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millican

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  • Content Count

    190
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About millican

  • Rank
    Advanced Member

Profile Information

  • Gender
    Male
  • Location
    Ocean Springs, MS
  • Cars
    1982 Datsun 720
  • Interests
    mead, cycling
  • Occupation
    Brewer.
  1. Am I the only one doing anything to their truck? Anyways. New radiator. The old one was the original. It was literally crumbling at the touch. The radiator shop had to get a custom core made. $390 - ouch. Also new clutch master cylinder. And ... new glow plugs. It feels like a brand-new rust-bucket.
  2. I'm hesitant to reply to something so old, but there's no response. "wheel" or "tire" size? The rims are 14". The original tire size listed is an obsolete tire-sizing system. I've had good luck with these: LT195/75R-14 Yokohama Y356 D
  3. Isn't there a module with a bunch of coils providing various levels of resistance for the different fan speeds? I'm sure there is. Mine were all burned out when I bought my 720, which made me think if was something else. I bought a brand new module, and it worked great. The resistance coil for the highest blower speed is already burned out again.
  4. Replaced the corroded wiring for the right turn signal. New Green with Black Stripe all the way to the "lamps". And replaced the corroded bulb sockets that lasted about 6 months with LEDs coated in epoxy. Here's the PCB half-populated. I now don't have to contend with randos waving back at me every time I signal a right turn.
  5. I felt like I was thrashing my 720 with the SD22 on the interstate, 50 miles each way to work and back, trying to not be run over. I bought a Burgman 400. The Datsun lives as a result.
  6. Driving through Ohio in my Datsun a few years ago, going from Tucson to Syracuse, was not fun. I tried to avoid being in the cities during rush hour, but it made no difference.
  7. Having the piston at TDC was enough to keep it from disappearing into the abyss. I used a valve-spring-compressor that turned out to be handy.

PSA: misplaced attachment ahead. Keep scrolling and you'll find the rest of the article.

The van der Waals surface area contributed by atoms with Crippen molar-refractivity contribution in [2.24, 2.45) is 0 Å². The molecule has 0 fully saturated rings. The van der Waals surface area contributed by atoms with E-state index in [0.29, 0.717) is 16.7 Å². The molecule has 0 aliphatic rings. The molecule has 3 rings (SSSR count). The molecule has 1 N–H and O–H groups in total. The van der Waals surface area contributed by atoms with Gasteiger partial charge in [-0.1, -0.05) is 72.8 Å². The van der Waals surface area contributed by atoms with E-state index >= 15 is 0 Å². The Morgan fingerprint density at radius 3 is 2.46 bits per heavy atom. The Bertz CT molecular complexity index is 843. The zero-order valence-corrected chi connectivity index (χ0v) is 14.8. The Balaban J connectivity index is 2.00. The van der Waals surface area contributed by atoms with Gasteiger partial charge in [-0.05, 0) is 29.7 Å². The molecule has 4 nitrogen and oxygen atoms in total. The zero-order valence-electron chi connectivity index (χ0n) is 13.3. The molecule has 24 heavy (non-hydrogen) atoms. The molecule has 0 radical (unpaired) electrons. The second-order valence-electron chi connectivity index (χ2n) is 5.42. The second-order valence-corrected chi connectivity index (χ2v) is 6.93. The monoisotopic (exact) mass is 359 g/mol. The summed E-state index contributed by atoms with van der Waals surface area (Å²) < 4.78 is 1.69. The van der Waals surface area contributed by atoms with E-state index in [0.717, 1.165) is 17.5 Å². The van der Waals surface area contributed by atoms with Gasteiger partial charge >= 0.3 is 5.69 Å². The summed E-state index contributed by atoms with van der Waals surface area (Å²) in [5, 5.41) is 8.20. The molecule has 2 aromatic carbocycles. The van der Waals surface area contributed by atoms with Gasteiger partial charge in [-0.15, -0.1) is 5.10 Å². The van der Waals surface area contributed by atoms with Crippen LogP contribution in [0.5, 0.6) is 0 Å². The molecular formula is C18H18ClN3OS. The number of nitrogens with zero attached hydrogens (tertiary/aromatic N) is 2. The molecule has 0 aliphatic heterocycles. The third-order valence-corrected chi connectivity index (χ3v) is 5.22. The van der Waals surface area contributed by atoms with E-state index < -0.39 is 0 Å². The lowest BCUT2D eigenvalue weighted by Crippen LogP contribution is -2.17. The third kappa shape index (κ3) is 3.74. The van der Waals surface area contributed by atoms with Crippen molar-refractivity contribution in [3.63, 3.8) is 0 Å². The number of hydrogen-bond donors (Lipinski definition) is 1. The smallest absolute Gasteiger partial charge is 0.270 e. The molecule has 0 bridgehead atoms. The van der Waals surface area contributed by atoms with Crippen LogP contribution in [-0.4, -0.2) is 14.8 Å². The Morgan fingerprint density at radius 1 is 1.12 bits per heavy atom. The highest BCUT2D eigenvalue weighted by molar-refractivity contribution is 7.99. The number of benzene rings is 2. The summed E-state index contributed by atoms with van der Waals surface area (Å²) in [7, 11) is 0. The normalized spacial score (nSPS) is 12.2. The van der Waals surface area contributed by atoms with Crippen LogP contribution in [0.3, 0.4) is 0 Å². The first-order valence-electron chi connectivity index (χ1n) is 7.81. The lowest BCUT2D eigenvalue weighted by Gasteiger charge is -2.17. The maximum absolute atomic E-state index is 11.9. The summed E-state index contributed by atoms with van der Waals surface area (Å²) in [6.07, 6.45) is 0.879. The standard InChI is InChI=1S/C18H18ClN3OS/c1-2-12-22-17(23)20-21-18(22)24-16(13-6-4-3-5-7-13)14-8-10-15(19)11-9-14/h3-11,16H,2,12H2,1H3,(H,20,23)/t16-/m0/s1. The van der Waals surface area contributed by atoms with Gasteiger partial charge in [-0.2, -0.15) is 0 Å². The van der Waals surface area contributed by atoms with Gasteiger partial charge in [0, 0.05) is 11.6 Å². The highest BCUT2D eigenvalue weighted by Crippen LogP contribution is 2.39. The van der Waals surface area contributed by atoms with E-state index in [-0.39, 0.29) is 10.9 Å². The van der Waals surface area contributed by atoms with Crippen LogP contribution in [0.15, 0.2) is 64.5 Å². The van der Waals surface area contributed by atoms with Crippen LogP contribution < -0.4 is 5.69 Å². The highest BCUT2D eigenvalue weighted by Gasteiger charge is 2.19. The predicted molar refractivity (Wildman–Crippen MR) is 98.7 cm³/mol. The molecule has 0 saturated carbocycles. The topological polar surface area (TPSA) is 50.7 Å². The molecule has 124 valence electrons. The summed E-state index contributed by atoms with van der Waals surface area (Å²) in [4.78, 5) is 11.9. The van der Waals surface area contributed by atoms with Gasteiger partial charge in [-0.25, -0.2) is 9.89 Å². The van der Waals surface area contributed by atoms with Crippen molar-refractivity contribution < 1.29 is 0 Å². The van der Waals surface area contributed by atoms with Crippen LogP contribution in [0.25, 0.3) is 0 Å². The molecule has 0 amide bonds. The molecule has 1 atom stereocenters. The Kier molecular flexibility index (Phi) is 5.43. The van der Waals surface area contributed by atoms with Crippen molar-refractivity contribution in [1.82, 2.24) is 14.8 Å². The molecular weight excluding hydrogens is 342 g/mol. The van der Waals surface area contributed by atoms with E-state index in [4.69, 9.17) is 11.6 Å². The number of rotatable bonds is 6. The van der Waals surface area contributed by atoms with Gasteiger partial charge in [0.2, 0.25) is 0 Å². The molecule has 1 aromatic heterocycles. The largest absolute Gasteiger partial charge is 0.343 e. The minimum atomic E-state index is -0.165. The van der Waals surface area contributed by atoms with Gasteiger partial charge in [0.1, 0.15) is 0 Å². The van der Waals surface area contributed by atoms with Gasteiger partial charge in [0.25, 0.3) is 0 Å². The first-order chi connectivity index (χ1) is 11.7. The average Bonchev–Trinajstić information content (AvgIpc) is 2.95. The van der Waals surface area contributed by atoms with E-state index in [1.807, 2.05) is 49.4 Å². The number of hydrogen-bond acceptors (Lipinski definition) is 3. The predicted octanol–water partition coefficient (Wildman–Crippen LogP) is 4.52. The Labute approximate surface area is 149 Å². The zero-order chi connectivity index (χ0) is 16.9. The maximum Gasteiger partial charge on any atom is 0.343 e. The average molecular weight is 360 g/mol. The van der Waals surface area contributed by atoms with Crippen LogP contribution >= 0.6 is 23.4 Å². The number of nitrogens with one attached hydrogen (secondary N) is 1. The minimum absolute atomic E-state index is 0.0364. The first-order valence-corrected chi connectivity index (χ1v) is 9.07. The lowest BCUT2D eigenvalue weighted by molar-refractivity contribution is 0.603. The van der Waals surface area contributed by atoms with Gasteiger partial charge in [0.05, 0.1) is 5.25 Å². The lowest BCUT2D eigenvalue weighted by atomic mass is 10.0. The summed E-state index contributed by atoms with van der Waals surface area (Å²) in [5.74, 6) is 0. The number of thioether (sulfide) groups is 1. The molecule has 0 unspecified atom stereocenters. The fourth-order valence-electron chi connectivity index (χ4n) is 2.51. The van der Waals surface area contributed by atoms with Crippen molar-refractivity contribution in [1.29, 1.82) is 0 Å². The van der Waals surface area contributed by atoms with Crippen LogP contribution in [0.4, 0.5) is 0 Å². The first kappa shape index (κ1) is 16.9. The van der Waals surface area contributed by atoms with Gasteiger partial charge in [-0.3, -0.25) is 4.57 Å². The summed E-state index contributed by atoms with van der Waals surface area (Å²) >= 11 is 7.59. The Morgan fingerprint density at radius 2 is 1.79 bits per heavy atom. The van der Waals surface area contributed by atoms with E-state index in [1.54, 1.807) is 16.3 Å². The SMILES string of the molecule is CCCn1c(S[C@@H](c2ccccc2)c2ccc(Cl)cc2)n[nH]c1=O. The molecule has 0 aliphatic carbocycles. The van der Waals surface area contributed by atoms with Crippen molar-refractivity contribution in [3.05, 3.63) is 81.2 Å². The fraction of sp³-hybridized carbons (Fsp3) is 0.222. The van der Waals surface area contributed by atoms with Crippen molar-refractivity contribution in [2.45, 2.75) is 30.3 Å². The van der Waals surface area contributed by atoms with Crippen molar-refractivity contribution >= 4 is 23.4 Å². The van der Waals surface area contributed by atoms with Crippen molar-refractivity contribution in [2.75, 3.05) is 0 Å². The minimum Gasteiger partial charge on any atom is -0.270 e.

8. Interesting. I thought you could get power steering or air-conditioning, but not both. Talk about luxury. Also, I just drove the pickup around the block. Your trick of taking the glow plugs all the way out and feeling for the air flow made all the difference. The old seals were quite visibly larger in diameter around the valve than the new ones. It wasn't quite as messy as I was expecting. None of the springs popped off back into the pockets of oil. Now to see if it uses less oil. Thanks again guys! I lurk here but rarely have anything useful to say.
  9. Thanks Wayno! That bottom pulley is the one I have.
  10. It just occurred to me to look at where the exhaust and air intake ports are on the other side of the head. Presumably, these correspond to the exhaust and intake valves.
  11. OK. I'm stumped on this. I want to find TDC for a cylinder, but don't have the timing marks on the pulley. So, I should be able to tell when it's near TDC by the movement of the valves' push rods. I just can't figure out which is the intake and which is the exhaust for a given cylinder. Sure wish my pulley looked like the one in the book.
  12. My wife offered to hold it for me. We'll see how that works. So far, I've loosened the glow plugs, thinking I'll want to turn the engine at some point, removed the valve cover, and cleaned a lot. Mostly cleaned. I didn't know the engine was blue. I'm about to see if I missed something in the manual I have on what to do next. I have guesses, but not a head gasket. If money were no object, something like this could be fun: https://www.jegs.com/i/JEGS+Performance+Products/555/3010/10002/-1?&mrkgcl=1239&mrkgadid=3338000898&adpos=1o3&creative=330726016703&device=c&
  13. Is that a trick question?
  14. Thanks for the help. I know it's not going to be a simple and quick process, but it needs to be done. That oil isn't cheap.
  15. No oil spots, just some rust flakes every now and then. There is smoke after adding oil.
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